Gabriella Portillo’s grandparents sold her into El Salvador’s sex trade when she was a child. She escaped to the United States and turned herself in to immigration officers, who allowed her to stay in the United States with her biological mother, who was already living in the US.
When she was thirteen, Portillo was sexually assaulted by another family member and had to report it to authorities herself—a scary endeavor when one is not in this country legally. DHS took her into custody, and she ended up in foster care.
After having been through sexual, physical and emotional abuse at the hands of her family, Portillo lashed out against administrators at a treatment center. She was charged with arson, assault with a deadly weapon (a wooden pole with a nail sticking out it) and spitting (“placing bodily fluids”) on a government worker. Portillo plead guilty to the charges and got placed in a juvenile delinquency center. She was ultimately taken in by her caseworker.
When Portillo turned eighteen last May, she was going to school, attending all of her parole meetings, and taking parenting classes. Her foster mother, Tylisha Oliver, drove Portillo to an impromptu parole meeting in August only to watch Portillo be aggressively handcuffed by seven police officers so she could be taken to begin deportation proceedings.
Portillo was deported back to the family members who sold her into the sex trade in the first place. She was pregnant, had one outfit, and had a tattoo that could get her shot by local law enforcement in El Salvador because it’s similar to a tattoo that local gang members have.
There are two problems with Portillo’s case that are unfortunately common and dangerously misunderstood in this country’s immigration system. The first is that Portillo was not properly informed of her options when she was charged with assault.
A common strategy is for defendants is to plead guilty to minor charges in exchange for concessions from the prosecution. It’s called plea bargaining, and regardless of its efficacy in cases involving United States citizens, it is not a good move for undocumented residents.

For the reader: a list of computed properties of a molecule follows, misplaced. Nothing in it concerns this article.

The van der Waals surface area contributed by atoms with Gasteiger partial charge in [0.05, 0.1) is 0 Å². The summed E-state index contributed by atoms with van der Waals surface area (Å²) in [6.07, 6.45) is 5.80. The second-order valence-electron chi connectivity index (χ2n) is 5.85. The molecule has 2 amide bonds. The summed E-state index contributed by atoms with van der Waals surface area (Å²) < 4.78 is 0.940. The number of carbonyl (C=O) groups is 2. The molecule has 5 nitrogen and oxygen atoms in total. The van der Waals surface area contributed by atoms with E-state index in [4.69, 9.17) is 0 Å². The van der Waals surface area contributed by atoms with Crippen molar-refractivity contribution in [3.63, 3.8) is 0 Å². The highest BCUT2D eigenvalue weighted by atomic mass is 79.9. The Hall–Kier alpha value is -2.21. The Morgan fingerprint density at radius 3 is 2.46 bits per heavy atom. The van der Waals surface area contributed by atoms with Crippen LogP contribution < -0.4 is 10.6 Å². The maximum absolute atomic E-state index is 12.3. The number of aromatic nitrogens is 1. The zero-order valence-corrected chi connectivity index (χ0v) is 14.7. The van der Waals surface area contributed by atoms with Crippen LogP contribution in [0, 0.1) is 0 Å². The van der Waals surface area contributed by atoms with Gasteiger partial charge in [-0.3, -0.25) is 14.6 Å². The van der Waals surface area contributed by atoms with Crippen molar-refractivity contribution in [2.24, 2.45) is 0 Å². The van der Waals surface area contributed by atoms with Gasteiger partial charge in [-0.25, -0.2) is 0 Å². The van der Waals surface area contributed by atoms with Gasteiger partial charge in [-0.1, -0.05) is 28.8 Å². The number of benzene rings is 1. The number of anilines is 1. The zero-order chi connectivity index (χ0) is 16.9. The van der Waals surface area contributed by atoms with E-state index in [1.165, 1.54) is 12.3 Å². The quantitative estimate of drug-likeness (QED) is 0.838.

Once an undocumented immigrant pleads guilty to a crime, their chances of gaining legal residency status in this country greatly diminish. The best option, if one has to plead guilty, is to try to plead the charges down first to those belonging to a lower deportation priority level. Unfortunately, criminal lawyers aren’t necessarily well versed in immigration law, and in Portillo’s case she was denied the opportunity of pleading her charges down, which could have kept her from getting deported. Her lawyer did not explain to her the consequences of pleading guilty to her original charges.
Furthermore, the United States government spends billions of dollars on deportations per year. The US Immigration and Customs Enforcement (ICE) claims this money goes towards the deportation of aggressive criminals—the agency’s purported number one priority.
Specifically, the number one priority is “aliens who pose a danger to national security or a risk to public safety.” There are three levels within Priority 1. Level 1 Priority 1 immigrants are those who have been convicted of an “aggravated felony” or two or more felonies. An “aggravated felony” doesn’t necessarily refer to a violent crime, however. Congress made up the term in 1988, which can refer to “more than 30 types of offenses, including theft, filing a false tax return and failing to appear in court,” according to the American Immigration Council.
Only 20 percent of the undocumented immigrants deported in 2013 fell under this Level 1 category. Out of those, some might have been deported just because they didn’t show up to court once.
While Gabriella Portillo was convicted of an aggressive crime, it’s partly because her lawyer didn’t understand what that would mean for her future, and partly because Gabriella Portillo was tired of a system that kept letting her down.
Maybe Portillo wouldn’t have lashed out if she had been treated fairly and not made to believe she was a delinquent for fleeing awful living conditions. Even if she still would have resisted administrators, ICE needs to rearrange its priorities.
When seven police officers arrested Portillo, they were picturing the misconception of Priority 1 Level 1 deportees. But Portillo was pregnant, tired and 18.
In the words of Portillo’s foster mother, “They think she’s a bigger threat than what she is.”